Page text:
The decision by Republican U.S. Senate nominee Rand Paul to cancel his planned appearance on NBC's Meet the Press didn't stop him from being the dominant topic of discussion on just about every Sunday morning news show.
Republican National Committee Chairman Michael Steele offered the sternest comments of any Republican about Paul's recent controversial statements concerning the nation's anti-discrimination laws. "Rand Paul's philosophy got in the way of reality," he said on Fox News Sunday.
Paul triggered a firestorm of criticism and questions when he said in recent media interviews that private businesses should be able to decide whether they want to serve minorities, even though he abhors racism and discrimination. Paul also said President Barack Obama sounded "un-American" for criticizing BP for the Gulf Coast oil spill and "sometimes accidents happen" when discussing recent coal mine fatalities.
Speaking on ABC's This Week, Steele said he was uncomfortable with Paul's criticisms of the 1964 Civil Rights Act, but he declined to condemn them.
"I think it's important to understand that Rand Paul has clarified his statement and reiterated his support for ... pushing civil rights forward, as opposed to going backwards," Steele said on This Week.
Also speaking on Fox, former Alaska Gov. Sarah Palin defended Paul's comments. Palin, the GOP vice presidential candidate in 2008, said Paul is a libertarian who questions the role of government in every aspect of life.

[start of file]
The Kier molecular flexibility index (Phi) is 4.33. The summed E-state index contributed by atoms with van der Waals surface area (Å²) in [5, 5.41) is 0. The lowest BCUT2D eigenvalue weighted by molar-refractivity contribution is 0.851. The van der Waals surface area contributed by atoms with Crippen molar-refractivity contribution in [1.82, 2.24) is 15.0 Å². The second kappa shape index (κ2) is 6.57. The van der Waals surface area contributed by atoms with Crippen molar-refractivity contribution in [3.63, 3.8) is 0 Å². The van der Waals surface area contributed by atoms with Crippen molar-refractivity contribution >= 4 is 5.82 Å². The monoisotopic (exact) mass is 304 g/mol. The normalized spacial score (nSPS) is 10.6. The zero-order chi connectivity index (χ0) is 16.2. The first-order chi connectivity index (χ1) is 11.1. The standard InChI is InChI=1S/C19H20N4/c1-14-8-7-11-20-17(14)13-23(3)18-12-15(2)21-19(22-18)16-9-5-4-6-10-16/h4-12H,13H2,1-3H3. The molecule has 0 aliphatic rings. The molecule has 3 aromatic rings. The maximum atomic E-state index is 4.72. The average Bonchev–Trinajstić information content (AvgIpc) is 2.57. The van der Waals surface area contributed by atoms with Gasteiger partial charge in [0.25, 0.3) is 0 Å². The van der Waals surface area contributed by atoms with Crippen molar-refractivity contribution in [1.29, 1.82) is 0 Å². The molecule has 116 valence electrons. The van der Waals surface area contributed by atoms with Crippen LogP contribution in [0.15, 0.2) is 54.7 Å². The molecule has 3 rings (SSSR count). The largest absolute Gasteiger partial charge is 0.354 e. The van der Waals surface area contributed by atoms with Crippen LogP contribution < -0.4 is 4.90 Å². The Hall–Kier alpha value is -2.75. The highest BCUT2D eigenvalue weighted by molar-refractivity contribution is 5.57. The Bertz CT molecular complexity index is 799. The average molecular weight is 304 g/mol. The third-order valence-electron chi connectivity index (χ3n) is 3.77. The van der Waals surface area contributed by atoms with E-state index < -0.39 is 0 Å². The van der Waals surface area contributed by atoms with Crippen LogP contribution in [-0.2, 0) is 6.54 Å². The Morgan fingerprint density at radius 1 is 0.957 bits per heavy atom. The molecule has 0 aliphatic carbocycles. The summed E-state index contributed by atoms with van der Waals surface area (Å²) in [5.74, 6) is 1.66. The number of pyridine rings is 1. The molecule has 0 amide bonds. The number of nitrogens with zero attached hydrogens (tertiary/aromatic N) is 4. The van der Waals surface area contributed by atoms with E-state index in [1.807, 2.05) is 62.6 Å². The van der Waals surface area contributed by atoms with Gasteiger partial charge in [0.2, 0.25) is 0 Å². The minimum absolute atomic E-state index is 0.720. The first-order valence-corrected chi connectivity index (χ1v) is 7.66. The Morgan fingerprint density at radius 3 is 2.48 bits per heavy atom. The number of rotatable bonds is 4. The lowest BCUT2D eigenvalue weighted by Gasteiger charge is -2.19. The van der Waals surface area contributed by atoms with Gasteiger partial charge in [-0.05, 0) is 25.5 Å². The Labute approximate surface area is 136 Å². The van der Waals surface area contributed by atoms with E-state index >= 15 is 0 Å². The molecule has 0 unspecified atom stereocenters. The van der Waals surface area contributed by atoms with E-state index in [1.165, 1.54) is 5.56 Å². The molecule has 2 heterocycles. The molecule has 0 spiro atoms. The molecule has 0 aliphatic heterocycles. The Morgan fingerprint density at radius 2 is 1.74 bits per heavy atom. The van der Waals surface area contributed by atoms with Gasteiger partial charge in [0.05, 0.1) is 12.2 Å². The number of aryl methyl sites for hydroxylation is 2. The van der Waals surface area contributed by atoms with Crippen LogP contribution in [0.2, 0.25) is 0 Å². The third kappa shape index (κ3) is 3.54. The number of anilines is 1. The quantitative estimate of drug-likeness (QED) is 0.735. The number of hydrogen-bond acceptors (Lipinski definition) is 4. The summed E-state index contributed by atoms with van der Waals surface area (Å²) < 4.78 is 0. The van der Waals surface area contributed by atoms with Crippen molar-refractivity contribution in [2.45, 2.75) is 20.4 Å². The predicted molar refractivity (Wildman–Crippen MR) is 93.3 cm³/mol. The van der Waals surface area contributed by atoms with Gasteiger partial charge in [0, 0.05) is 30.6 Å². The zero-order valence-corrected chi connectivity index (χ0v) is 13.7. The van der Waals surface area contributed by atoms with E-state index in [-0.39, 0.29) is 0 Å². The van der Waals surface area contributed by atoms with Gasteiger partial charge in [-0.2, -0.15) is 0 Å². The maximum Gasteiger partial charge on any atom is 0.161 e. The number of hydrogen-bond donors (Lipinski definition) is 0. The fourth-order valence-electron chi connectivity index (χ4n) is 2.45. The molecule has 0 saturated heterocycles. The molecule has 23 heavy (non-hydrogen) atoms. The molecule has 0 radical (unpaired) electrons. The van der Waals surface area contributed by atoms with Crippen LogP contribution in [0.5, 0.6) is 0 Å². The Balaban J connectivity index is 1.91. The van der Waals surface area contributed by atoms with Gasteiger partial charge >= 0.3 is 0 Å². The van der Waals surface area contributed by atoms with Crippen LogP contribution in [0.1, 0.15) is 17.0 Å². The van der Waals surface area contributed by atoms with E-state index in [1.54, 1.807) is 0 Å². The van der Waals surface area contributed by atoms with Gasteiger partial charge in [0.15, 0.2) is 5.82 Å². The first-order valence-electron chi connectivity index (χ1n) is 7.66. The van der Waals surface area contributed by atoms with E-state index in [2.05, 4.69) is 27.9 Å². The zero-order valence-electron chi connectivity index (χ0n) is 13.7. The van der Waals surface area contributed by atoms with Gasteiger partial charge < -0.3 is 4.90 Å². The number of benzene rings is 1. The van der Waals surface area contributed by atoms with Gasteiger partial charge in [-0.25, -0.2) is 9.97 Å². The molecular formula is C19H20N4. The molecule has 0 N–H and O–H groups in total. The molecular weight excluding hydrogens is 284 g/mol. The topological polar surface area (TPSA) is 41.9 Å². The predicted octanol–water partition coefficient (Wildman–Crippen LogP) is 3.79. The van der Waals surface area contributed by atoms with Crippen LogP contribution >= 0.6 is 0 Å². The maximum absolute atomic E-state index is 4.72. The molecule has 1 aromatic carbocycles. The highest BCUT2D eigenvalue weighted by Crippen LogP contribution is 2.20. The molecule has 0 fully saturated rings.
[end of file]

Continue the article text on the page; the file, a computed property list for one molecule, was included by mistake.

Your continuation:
"I think more questions should be asked as to those impacts," Palin said. "And, Rand isn't going to be shy about asking those questions."
On NBC, Meet the Press host David Gregory suggested Paul, an eye surgeon from Bowling Green, might have found the national spotlight "a little too hot" during the past week.
Sen. John Cornyn, R-Texas, said on Meet the Press first-time candidates such as Paul occasionally stumble.
"I think he's clarified his position," Cornyn said, noting he thinks Paul's decision to avoid the show was wise.
Gregory pressed Cornyn about whether he agrees with Paul's libertarian view that embraces limited government, even if it means tolerating racists. "I don't know what all his views are," Cornyn responded.
Gregory dismissed that response and asked the question again. Cornyn eventually noted Paul clarified his stance on anti-discrimination laws and made clear he supports the 1964 Civil Rights Act and would not try to repeal portions of it.
Cornyn agreed that much of the next five months leading to the Nov. 2 general election will be spent discussing Paul's views on the proper size and scope of government, particularly government spending.
Paul was only the third major guest to cancel an appearance on the long-running show. The others were Louis Farrakhan and Prince Bandar of Saudi Arabia.